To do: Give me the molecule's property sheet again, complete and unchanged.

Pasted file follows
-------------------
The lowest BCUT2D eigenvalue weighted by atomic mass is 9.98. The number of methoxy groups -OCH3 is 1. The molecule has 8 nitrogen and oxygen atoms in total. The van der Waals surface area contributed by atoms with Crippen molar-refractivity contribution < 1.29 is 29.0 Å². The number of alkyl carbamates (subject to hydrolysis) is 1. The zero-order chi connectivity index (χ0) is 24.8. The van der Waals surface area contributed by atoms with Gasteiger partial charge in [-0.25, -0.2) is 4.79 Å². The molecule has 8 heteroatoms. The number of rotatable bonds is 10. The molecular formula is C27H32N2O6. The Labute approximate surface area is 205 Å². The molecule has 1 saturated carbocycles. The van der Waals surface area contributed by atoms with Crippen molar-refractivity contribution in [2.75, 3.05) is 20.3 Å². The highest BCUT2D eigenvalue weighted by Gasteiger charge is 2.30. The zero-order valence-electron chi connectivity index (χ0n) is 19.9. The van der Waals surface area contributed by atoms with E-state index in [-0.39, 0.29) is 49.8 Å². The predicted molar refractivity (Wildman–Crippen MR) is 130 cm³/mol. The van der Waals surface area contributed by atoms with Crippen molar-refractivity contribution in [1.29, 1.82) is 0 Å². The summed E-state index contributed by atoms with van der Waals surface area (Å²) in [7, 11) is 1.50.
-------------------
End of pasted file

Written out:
The lowest BCUT2D eigenvalue weighted by atomic mass is 9.98. The number of methoxy groups -OCH3 is 1. The molecule has 8 nitrogen and oxygen atoms in total. The van der Waals surface area contributed by atoms with Crippen molar-refractivity contribution < 1.29 is 29.0 Å². The number of alkyl carbamates (subject to hydrolysis) is 1. The zero-order chi connectivity index (χ0) is 24.8. The van der Waals surface area contributed by atoms with Gasteiger partial charge in [-0.25, -0.2) is 4.79 Å². The molecule has 8 heteroatoms. The number of rotatable bonds is 10. The molecular formula is C27H32N2O6. The Labute approximate surface area is 205 Å². The molecule has 1 saturated carbocycles. The van der Waals surface area contributed by atoms with Crippen molar-refractivity contribution in [2.75, 3.05) is 20.3 Å². The highest BCUT2D eigenvalue weighted by Gasteiger charge is 2.30. The zero-order valence-electron chi connectivity index (χ0n) is 19.9. The van der Waals surface area contributed by atoms with E-state index in [-0.39, 0.29) is 49.8 Å². The predicted molar refractivity (Wildman–Crippen MR) is 130 cm³/mol. The van der Waals surface area contributed by atoms with Crippen molar-refractivity contribution in [1.29, 1.82) is 0 Å². The summed E-state index contributed by atoms with van der Waals surface area (Å²) in [7, 11) is 1.50.